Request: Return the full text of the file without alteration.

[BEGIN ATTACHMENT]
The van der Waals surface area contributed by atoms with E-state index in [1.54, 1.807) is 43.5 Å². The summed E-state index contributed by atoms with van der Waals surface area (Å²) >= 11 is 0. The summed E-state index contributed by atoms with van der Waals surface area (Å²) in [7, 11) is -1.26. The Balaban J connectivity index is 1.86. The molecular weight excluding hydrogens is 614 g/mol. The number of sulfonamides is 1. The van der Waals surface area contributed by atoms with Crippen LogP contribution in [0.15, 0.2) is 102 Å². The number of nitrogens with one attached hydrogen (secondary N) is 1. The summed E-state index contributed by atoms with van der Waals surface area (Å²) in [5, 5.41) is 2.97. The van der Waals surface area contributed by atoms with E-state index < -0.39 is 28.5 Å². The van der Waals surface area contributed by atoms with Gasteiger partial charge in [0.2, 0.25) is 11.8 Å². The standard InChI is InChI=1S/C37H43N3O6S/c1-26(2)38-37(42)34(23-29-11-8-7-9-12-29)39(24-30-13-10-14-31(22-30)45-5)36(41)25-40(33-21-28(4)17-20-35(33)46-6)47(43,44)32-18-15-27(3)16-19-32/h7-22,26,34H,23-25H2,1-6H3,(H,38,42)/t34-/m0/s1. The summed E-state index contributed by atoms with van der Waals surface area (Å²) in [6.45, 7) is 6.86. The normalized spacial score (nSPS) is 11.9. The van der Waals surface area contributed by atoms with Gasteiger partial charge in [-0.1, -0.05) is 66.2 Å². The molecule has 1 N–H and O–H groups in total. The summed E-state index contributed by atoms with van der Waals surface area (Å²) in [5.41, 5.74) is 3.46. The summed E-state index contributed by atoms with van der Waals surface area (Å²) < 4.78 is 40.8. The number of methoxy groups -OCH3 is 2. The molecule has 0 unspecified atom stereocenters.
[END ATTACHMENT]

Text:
The van der Waals surface area contributed by atoms with E-state index in [1.54, 1.807) is 43.5 Å². The summed E-state index contributed by atoms with van der Waals surface area (Å²) >= 11 is 0. The summed E-state index contributed by atoms with van der Waals surface area (Å²) in [7, 11) is -1.26. The Balaban J connectivity index is 1.86. The molecular weight excluding hydrogens is 614 g/mol. The number of sulfonamides is 1. The van der Waals surface area contributed by atoms with Crippen LogP contribution in [0.15, 0.2) is 102 Å². The number of nitrogens with one attached hydrogen (secondary N) is 1. The summed E-state index contributed by atoms with van der Waals surface area (Å²) in [5, 5.41) is 2.97. The van der Waals surface area contributed by atoms with E-state index < -0.39 is 28.5 Å². The van der Waals surface area contributed by atoms with Gasteiger partial charge in [0.2, 0.25) is 11.8 Å². The standard InChI is InChI=1S/C37H43N3O6S/c1-26(2)38-37(42)34(23-29-11-8-7-9-12-29)39(24-30-13-10-14-31(22-30)45-5)36(41)25-40(33-21-28(4)17-20-35(33)46-6)47(43,44)32-18-15-27(3)16-19-32/h7-22,26,34H,23-25H2,1-6H3,(H,38,42)/t34-/m0/s1. The summed E-state index contributed by atoms with van der Waals surface area (Å²) in [6.45, 7) is 6.86. The normalized spacial score (nSPS) is 11.9. The van der Waals surface area contributed by atoms with Gasteiger partial charge in [-0.1, -0.05) is 66.2 Å². The molecule has 1 N–H and O–H groups in total. The summed E-state index contributed by atoms with van der Waals surface area (Å²) in [5.41, 5.74) is 3.46. The summed E-state index contributed by atoms with van der Waals surface area (Å²) < 4.78 is 40.8. The number of methoxy groups -OCH3 is 2. The molecule has 0 unspecified atom stereocenters.